We find that the complaint sufficiently alleges recklessness of such degree as to support an inference of actual intent. BDO *174 endorsed Leslie Fay's 1991 annual report but failed to discover that the actual income for that year was less than 60% of the income actually reported and that the Company had committed inventory fraud to the extent of $12 million. Plaintiffs point to BDO's long and profitable history of providing Leslie Fay with auditing and other accounting services as a possible motive for BDO turning a blind eye to the Company's fraudulent accounting, and the complaint specifies particular accounting laxities at Leslie Fay that BDO either intentionally or recklessly disregarded. These facts, taken together, state a claim for recklessness from which intent might be inferred. See Siemens Info. Sys., Inc. v. TPI Enter., Inc., 1992 WL 51559, *7 (S.D.N.Y.1992).

We acknowledge that, in an ideal world, the complaint would further particularize these recklessness allegations. For example, defendants cite cases where complaints were found not to comply with Rule 9(b) because they failed to allege what further procedures the accountants should have performed. Weinberger v. Kendrick, 451 F. Supp. 79, 83-84 (S.D.N.Y.1978); Jacobson v. Peat, Marwick, Mitchell & Co., 445 F. Supp. 518, 523-24 (S.D.N.Y.1977);[2]see Am. Int'l, 606 F. Supp. at 606-07. However, the specifies of BDO's auditing procedures strike us as the type of facts which are particularly within defendants' knowledge and therefore, need not be included in the complaint. See DiVittorio, 822 F.2d at 1247.

Defendants also cite authority to the effect that the existence of an accountant-client relationship alone is not sufficient to demonstrate a motive to defraud. Friedman v. Arizona World Nurseries Ltd., 730 F. Supp. 521, 533 (S.D.N.Y.1990); HB Holdings, 1990 WL 37869 at *11; DiLeo v. Ernst & Young, 901 F.2d 624, 629 (7th Cir.), cert. denied, 498 U.S. 941, 111 S. Ct. 347, 112 L. Ed. 2d 312 (1990); Robin v. Arthur Young & Co., 915 F.2d 1120, 1127-28 (7th Cir.1990), cert. denied, 499 U.S. 923, 111 S. Ct. 1317, 113 L. Ed. 2d 250 (1991). However, we tend to align ourselves with the authority to the contrary. For example in Fischbach Judge Wood noted:

 The defendant is motivated not to `open his eyes' to the underlying facts, since this would place him in a position of terminating his profitable financial situation and exposing his associate, or continuing to participate in the fraudulent activity, but now without his cherished modicum of deniability. The combination of this motivation and otherwise unlikely degree of mere carelessness gives rise to an inference of deliberate disregard for the facts.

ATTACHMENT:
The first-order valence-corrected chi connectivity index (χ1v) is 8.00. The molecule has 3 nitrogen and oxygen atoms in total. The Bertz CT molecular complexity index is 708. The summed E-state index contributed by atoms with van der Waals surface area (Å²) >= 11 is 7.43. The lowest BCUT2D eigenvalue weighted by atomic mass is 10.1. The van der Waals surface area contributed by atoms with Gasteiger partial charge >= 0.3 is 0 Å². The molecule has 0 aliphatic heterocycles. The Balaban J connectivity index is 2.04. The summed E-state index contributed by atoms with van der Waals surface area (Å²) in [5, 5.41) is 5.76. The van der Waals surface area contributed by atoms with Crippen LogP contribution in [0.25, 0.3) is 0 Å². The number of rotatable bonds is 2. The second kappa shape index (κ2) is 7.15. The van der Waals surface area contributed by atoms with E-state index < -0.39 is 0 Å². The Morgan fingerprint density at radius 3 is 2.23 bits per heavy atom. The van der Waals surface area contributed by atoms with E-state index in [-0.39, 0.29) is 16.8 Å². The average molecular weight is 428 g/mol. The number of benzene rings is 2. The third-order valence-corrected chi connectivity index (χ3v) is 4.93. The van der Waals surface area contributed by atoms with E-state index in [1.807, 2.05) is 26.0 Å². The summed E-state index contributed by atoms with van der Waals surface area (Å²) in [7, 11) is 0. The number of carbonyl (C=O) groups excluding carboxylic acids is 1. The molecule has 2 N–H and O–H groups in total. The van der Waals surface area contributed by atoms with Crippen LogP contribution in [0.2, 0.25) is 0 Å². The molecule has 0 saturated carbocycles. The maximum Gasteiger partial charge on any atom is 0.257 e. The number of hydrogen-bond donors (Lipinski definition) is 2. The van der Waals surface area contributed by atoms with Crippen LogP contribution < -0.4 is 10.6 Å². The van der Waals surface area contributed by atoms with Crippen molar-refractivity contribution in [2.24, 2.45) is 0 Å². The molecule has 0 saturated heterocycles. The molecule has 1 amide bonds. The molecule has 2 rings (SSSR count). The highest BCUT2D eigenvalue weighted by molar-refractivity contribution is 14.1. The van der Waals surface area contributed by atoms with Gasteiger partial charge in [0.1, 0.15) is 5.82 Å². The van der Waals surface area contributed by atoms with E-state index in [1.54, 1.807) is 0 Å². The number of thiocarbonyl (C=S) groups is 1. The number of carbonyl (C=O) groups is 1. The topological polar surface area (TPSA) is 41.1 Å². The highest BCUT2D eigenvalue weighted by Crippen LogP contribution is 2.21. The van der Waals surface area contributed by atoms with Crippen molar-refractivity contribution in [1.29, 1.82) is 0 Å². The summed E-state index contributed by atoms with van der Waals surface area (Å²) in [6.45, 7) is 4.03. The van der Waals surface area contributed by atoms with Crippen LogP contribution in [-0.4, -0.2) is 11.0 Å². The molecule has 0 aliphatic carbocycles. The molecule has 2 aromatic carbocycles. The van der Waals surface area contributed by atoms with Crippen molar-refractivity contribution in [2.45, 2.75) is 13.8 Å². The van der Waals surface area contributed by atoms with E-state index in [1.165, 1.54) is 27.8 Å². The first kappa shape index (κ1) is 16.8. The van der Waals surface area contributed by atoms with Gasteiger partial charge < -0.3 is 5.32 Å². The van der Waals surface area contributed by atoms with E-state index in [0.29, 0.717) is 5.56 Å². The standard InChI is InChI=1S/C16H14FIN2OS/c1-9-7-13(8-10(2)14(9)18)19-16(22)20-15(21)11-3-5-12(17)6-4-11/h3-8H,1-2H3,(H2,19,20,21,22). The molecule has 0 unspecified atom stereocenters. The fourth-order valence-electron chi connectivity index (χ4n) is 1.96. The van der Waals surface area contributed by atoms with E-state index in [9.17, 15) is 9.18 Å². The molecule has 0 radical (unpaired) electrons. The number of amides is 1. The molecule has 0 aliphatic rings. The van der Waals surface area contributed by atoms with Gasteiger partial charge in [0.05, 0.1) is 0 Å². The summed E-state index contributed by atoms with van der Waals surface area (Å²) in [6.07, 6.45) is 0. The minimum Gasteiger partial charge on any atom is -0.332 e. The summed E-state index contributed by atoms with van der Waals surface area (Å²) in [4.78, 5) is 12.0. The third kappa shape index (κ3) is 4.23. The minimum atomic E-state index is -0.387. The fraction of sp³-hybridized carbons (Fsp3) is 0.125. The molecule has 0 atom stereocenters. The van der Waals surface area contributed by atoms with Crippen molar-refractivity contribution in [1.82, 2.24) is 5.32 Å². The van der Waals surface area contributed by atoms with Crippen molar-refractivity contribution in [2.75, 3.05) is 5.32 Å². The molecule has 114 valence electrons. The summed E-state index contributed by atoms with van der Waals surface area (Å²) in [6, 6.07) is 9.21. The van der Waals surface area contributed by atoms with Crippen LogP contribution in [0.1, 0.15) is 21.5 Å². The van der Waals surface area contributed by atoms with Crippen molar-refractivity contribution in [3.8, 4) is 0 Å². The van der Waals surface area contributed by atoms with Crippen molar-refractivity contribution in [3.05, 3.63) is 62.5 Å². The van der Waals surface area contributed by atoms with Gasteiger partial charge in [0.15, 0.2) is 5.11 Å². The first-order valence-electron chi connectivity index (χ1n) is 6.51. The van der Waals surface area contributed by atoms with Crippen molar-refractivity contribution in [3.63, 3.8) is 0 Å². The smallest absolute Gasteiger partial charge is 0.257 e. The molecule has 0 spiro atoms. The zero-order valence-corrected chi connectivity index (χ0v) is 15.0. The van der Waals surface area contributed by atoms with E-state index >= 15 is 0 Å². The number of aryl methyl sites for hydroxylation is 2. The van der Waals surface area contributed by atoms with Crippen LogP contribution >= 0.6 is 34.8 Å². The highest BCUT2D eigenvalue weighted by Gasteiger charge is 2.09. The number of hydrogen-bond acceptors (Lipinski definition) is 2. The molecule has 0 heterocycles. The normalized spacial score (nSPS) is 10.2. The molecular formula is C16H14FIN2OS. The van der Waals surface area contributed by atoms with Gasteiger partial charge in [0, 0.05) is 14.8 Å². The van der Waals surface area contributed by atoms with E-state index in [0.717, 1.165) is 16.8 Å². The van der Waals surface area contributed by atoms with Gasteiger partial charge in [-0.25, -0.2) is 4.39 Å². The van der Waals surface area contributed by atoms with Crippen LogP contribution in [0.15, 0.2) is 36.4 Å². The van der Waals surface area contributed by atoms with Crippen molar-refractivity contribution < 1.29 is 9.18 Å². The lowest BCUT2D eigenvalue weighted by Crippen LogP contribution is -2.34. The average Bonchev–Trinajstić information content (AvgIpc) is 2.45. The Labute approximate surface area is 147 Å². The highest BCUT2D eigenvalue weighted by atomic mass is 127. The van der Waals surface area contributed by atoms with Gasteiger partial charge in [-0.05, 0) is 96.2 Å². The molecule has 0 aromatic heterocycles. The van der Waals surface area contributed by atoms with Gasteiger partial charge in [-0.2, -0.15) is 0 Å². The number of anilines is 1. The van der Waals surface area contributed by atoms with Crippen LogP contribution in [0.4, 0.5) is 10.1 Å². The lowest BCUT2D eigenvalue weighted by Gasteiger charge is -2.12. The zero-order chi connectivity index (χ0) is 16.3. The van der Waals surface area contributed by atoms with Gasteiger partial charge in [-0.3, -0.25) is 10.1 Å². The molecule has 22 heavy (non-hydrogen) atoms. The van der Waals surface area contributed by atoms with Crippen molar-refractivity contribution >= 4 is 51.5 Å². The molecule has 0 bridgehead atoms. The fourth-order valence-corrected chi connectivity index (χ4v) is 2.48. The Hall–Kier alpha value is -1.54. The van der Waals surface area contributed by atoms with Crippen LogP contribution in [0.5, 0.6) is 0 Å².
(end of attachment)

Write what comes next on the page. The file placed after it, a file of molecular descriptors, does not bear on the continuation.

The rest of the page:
Id. at *6; see Bernstein v. Crazy Eddie, Inc., 702 F. Supp. 962, 979 (E.D.N.Y.1988), vacated on other grounds, 714 F. Supp. 1285 (E.D.N.Y.1989); see also Siemens, 1992 WL 51559 at *7. In any case we do not rely on BDO's motive alone but consider it as one of the facts alleged by plaintiffs which, when taken together with the others, tends to support a finding of BDO's recklessness. Siemens, 1992 WL 51559 at *7 (accountant-client relationship among factors considered in denying motion to dismiss).

Plaintiffs distinguish a number of cases cited by BDO by pointing out that the magnitude of the fraud alleged in those cases does not approach the magnitude of the fraud alleged here. See e.g., Decker, 681 F.2d at 120-21.[3] BDO dismisses this argument *175 by pointing out that recklessness, from which an inference of actual intent can be drawn, must be proven in all fraud cases, big and small alike. Defendant's statement, although technically correct, is not relevant for a motion which attacks plaintiffs' pleadings. In cases where small accounting errors only ripple through the corporate books, a court may conclude, at times even on the face of the complaint, that an accountant's failure to discover his client's fraud was not sufficiently reckless to sustain a 10b-5 claim. On the other hand, when tidal waves of accounting fraud are alleged, it may be determined that the accountant's failure to discover his client's fraud raises an inference of scienter on the face of the pleading. The complaint reveals that in 1991, for every dollar actually earned by Leslie Fay, the Company fraudulently concocted 71 cents of earnings. In addition, given that the creation of fraudulent inventory was concentrated in the last quarter of 1991, Leslie Fay's false profits for this quarter probably far outweighed its actual profits. Alleged fraud of this magnitude, coupled with plaintiffs' other allegations, creates an implication of recklessness, on the face of the pleading, which compels us to deny defendant's motion. If, as BDO contends, it was as much a victim of the fraudulent inventory cover-up at Leslie Fay as were plaintiffs, facts supporting such a conclusion may be presented upon summary judgment. However, at this early stage in the litigation, we will not deny plaintiffs the opportunity to conduct discovery on their well pled complaint. See Billard v. Rockwell Int'l Corp., 683 F.2d 51, 57 (2d Cir.1982) ("there is an obvious tension between the requirements of Rule 9(b) and the practicality of alleging in elaborate detail facts constituting fraud prior to discovery").

  III. The Aiding And Abetting Claims Against BDO

BDO also moves to dismiss the aiding and abetting claims made against it. To state a claim for aiding and abetting a securities violation plaintiffs must allege: (1) a securities violation by a primary wrongdoer, (2) "knowledge" of the violation on the part of the aider and abettor, and (3) substantial assistance by the aider and abettor in perpetrating the fraud. Bloor v. Carro, Spanbock, Lodin, Rodman & Fass, 754 F.2d 57, 62 (2d Cir.1985); IIT, an Int'l Inv. Trust v. Cornfeld, 619 F.2d 909, 922 (2d Cir.1980). Again BDO claims only that the complaint fails to allege facts supporting its scienter.[4]